This news has had the web buzzing with wildly differing views from the likes of ‘Who cares? The US$10 million is a tiny portion of both GM’s ad budget, which is around US$1.8 billion, and a drop in the ocean in Facebook’s revenue of U$3.7 billion’ to ‘This is the beginning of the end for Facebook” which lists this week (eg see Reuters and BusinessInsider.com).
I think that it is significant for a different reason.
There is no doubt that Facebook is a dominant tool of the desktop internet. It enables connections of millions of people and, because of the way it collects data on each of its members, it is able to target advertising messages very precisely to each member’s interests and demographics.
Google, though, allows the delivery of advertising messages targeted by a user’s mind space, based on what he or she is doing at the time. Google assumes that someone searching for a hotel in Port Elizabeth is interested in finding a hotel in Port Elizabeth and delivers a relevant advert.
If you are selling advertising space to a media buyer, Facebook is music to their ears. It enables precise targeting and, as such, is very easy to understand. But if you think a little deeper, maybe that’s not that important – maybe Facebook’s revenue model and the needs of media buyers do not conform with the needs of Facebook users?
Taking a step back, the role of advertising specifically but marketing communications in general is to spread ideas. Brands are ideas in the minds of customers and, as marketers, we wish the idea to take hold that buying our brand is the best that you can do.
When mass communications technology was dominated by broadcast media, the goal was to create audiences and then to interrupt that audience with a message that was relevant, original and impactful.
To segment that market as precisely as Facebook can appears to be amazing, but Facebook users are not an audience; they are using Facebook to connect and communicate with friends, however you define friends, and are sharing ideas and coordinating and organising themselves around those ideas.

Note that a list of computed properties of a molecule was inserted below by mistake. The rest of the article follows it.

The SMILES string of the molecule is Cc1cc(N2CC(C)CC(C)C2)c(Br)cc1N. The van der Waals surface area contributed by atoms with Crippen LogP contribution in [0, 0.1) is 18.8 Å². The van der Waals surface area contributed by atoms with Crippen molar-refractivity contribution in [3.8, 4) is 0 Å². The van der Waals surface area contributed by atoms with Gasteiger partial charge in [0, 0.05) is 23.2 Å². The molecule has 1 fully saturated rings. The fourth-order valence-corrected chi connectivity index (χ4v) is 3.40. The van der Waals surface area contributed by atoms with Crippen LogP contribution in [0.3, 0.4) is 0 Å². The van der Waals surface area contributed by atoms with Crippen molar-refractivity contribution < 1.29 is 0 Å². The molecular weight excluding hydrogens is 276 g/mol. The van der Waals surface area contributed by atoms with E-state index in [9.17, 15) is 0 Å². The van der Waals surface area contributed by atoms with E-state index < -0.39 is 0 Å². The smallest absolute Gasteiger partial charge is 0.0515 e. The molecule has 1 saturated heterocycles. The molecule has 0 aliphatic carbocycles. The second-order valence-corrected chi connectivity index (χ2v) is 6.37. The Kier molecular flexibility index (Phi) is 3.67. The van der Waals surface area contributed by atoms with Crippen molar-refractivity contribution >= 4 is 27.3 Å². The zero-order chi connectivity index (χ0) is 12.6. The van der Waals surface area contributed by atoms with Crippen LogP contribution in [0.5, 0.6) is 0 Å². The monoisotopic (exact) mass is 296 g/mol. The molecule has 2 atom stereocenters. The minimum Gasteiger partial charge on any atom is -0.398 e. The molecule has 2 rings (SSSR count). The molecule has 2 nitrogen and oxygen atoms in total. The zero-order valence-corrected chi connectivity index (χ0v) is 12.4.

Amazingly powerful tool
In that context, Facebook is an amazingly powerful tool because it allows masses of interconnected networks to grow and creates pathways along which ideas can spread.
For marketers to facilitate the spread of “desired’ ideas in this network, they need to understand the structure of the network and the roles of the different players in the network. Who are the question people and the answer people who are the bridges that link the different communities together?
Marketers need to understand and facilitate the conversations these communities are having, and become resources for the different role players. Answer people need to be able to answer questions, and giving them access to these answers assists their role.
Continuing with content strategy
GM had been spending an annual budget of US$40 million on Facebook and is only pulling out the US$10 million it spends on paid advertising, continuing with its content strategy that uses up the balance. This makes perfect sense to me because this is where social networks excel. But it’s bad news for Facebook because not a cent of the US$30 million goes to Facebook itself.
Maybe the lesson that GM has just learned is that you can’t just buy yourself presence on social networks – it’s much more about building communities and engaging with your fans. Maybe other brands will also learn this.
In South Africa, is no shortage of people using social media as if it were just another channel and using the traditional approach to talk to what they perceive as audience.
I recently had a debate with a digital agency on what it called the importance of reach; by that they mean collecting followers, collecting likes etc. My point is that reach is a broadcast media concept and is irrelevant in marketing in the social era, which has nothing to do with audiences and is much more about community dynamics. The approach is to try get extra free views with a “viral” video and to run digital promotions. This is like using a Ferrari to plough a mielie patch.
I know of less than a handful of SA marketers who get this. Does GM? I don’t know but scrapping its investment in paid advertising on Facebook may indicate that it does.
Article source: http://www.bizcommunity.com/Article/196/16/75301.html